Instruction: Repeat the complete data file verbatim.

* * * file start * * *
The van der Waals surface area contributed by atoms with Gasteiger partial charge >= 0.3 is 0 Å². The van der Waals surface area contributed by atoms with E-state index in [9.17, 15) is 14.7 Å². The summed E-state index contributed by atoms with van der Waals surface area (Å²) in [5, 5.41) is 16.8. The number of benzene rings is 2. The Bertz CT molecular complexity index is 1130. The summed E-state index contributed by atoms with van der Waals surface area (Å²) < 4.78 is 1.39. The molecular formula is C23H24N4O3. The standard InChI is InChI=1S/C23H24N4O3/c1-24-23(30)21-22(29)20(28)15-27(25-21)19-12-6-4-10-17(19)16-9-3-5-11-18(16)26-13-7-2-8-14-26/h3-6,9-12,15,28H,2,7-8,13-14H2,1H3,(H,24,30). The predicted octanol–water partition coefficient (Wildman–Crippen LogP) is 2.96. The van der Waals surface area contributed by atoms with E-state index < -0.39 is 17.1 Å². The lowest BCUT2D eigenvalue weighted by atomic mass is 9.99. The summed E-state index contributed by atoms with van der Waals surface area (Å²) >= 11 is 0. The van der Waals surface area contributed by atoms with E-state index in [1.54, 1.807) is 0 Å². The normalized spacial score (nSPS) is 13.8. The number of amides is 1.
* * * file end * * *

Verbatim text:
The van der Waals surface area contributed by atoms with Gasteiger partial charge >= 0.3 is 0 Å². The van der Waals surface area contributed by atoms with E-state index in [9.17, 15) is 14.7 Å². The summed E-state index contributed by atoms with van der Waals surface area (Å²) in [5, 5.41) is 16.8. The number of benzene rings is 2. The Bertz CT molecular complexity index is 1130. The summed E-state index contributed by atoms with van der Waals surface area (Å²) < 4.78 is 1.39. The molecular formula is C23H24N4O3. The standard InChI is InChI=1S/C23H24N4O3/c1-24-23(30)21-22(29)20(28)15-27(25-21)19-12-6-4-10-17(19)16-9-3-5-11-18(16)26-13-7-2-8-14-26/h3-6,9-12,15,28H,2,7-8,13-14H2,1H3,(H,24,30). The predicted octanol–water partition coefficient (Wildman–Crippen LogP) is 2.96. The van der Waals surface area contributed by atoms with E-state index < -0.39 is 17.1 Å². The lowest BCUT2D eigenvalue weighted by atomic mass is 9.99. The summed E-state index contributed by atoms with van der Waals surface area (Å²) >= 11 is 0. The van der Waals surface area contributed by atoms with E-state index in [1.54, 1.807) is 0 Å². The normalized spacial score (nSPS) is 13.8. The number of amides is 1.